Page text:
Romance Writing 101: Planning your story

Grace Thiele

This week, Harlequin insider Grace takes you through planning your romance…

Well hello there! Today I’m writing to you all with rare London sunshine streaming through the windows, so I hope that wherever you’re reading this, you’re enjoying beautiful springtime weather!

This time round I will be discussing planning. Now there are many different ways to approach this. Even the most successful authors in the world have completely different strategies: JK Rowling had every detail of the Harry Potter series planned out in rooms filled with notebooks, while Stephen King (whose books span between 400-500 pages), absolutely swears against it, and writes everything as it comes to him. If anything, this proves that you have to do everything to suit your own style. There’s no such thing as a Golden Rule.

Honestly, the idea of writing on the spur of the moment terrifies me. When I write in my own time, without any planning, I dig myself into inescapable plot holes. But for me, too much planning takes all the joy out of the actual writing. But that’s just me – when it comes to Harlequin authors, they differ as vastly as King and Rowling. I’ve heard editors say that some write romantic brilliance purely from the inspiration of the moment, coming up with fantastic, glamorous stories that sweep you away because of their utter spontaneity. Others, however, will know exactly what their story is, and be able to write a synopsis with every plot detail, before they sit down to the book itself. For them, having the plot completely worked out gives them the freedom to explore the characters’ personalities and emotions later on.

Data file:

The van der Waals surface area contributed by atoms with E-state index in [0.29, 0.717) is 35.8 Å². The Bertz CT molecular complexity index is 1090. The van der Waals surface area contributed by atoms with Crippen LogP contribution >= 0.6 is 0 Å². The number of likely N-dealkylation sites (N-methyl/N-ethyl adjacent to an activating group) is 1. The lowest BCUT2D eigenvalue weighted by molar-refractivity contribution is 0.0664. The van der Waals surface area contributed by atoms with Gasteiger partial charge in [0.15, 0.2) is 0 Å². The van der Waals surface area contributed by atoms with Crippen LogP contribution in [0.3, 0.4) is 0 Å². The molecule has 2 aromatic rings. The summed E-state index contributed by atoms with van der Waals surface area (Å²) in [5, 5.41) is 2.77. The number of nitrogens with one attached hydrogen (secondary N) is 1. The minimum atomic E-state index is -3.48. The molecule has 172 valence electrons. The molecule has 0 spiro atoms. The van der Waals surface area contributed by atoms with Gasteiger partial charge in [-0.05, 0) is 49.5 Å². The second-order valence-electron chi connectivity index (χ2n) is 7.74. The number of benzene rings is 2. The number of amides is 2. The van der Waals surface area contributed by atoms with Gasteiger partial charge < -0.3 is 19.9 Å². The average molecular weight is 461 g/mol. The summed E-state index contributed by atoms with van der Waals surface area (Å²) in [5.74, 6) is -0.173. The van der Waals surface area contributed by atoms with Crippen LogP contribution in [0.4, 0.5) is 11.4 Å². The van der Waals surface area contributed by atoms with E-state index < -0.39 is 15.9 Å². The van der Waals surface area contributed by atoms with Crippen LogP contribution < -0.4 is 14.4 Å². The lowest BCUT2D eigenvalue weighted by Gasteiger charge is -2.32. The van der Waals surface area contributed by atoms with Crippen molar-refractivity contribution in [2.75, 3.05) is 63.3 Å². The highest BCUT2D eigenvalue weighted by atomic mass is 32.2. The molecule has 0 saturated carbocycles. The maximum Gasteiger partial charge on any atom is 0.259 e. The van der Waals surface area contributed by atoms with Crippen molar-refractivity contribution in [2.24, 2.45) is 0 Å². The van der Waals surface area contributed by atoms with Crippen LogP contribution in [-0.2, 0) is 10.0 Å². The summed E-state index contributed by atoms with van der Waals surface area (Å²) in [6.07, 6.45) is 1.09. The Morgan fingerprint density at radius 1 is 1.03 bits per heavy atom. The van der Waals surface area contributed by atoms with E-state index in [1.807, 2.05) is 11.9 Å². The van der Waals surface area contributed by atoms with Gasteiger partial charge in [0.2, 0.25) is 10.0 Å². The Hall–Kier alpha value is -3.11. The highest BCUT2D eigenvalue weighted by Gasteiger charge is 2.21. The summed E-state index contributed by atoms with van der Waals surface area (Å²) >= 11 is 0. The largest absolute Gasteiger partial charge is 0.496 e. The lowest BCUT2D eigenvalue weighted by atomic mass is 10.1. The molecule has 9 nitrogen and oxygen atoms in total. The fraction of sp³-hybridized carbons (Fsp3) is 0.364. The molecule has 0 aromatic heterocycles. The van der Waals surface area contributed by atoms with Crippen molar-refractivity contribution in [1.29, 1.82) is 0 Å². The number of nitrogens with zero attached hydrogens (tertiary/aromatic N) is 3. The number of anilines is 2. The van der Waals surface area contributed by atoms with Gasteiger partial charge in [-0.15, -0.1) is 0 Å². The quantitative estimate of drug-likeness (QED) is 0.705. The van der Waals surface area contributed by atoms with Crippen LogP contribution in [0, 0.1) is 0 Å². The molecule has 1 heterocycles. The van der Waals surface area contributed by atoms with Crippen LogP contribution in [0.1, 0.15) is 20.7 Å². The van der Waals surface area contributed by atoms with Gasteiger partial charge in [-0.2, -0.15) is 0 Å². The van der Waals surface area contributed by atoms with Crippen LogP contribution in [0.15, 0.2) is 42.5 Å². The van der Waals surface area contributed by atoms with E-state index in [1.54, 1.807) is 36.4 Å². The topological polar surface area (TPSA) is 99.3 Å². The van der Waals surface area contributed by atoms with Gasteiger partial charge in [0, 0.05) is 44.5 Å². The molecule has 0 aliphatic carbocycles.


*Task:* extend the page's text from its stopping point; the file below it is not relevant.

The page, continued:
Now, some of this depends on what you write. If you write historical romances, then some degree of planning might be a good idea – especially if you’re working with real historical events that can’t be switched around. In such an instance, I would suggest having a carefully structured plan of those indispensable details, with key touching points where the story of your characters brushes with real history. Don’t be afraid to take creative license within that if it suits you to, but bear in mind that Harlequin Historical editors really value a degree of accuracy. To a lesser extent, this might apply to researching for Medical Romances with relevant procedures, or glamorous Presents-type worlds. Research into either of these might need a little more planning to bring it all together.

Honestly, though, if there’s anything I’ve learnt in my months at Harlequin, the best advice is to know yourself. If the idea of writing a plan fills you with dread, and all you really need is a jumping-off point to get started on a story, then go for it! Let your creativity run free, and enjoy the process of discovering where your imagination leads you. Anything you type up can be reshaped later, and there’s nothing wrong with rewriting. You can’t edit a blank page!

If, however, you think you need a bit of structure laid out before you start, you should follow your instincts. Maybe start with a bullet-pointed plot summary and rough outline of the hero and heroine’s names, personality traits and appearances, with a few backstory details laid out. You might want to use Pinterest to build up an idea of setting and characters’ appearances – lots of our authors do, and it might help you to visualise the story and immerse yourself in your characters’ world.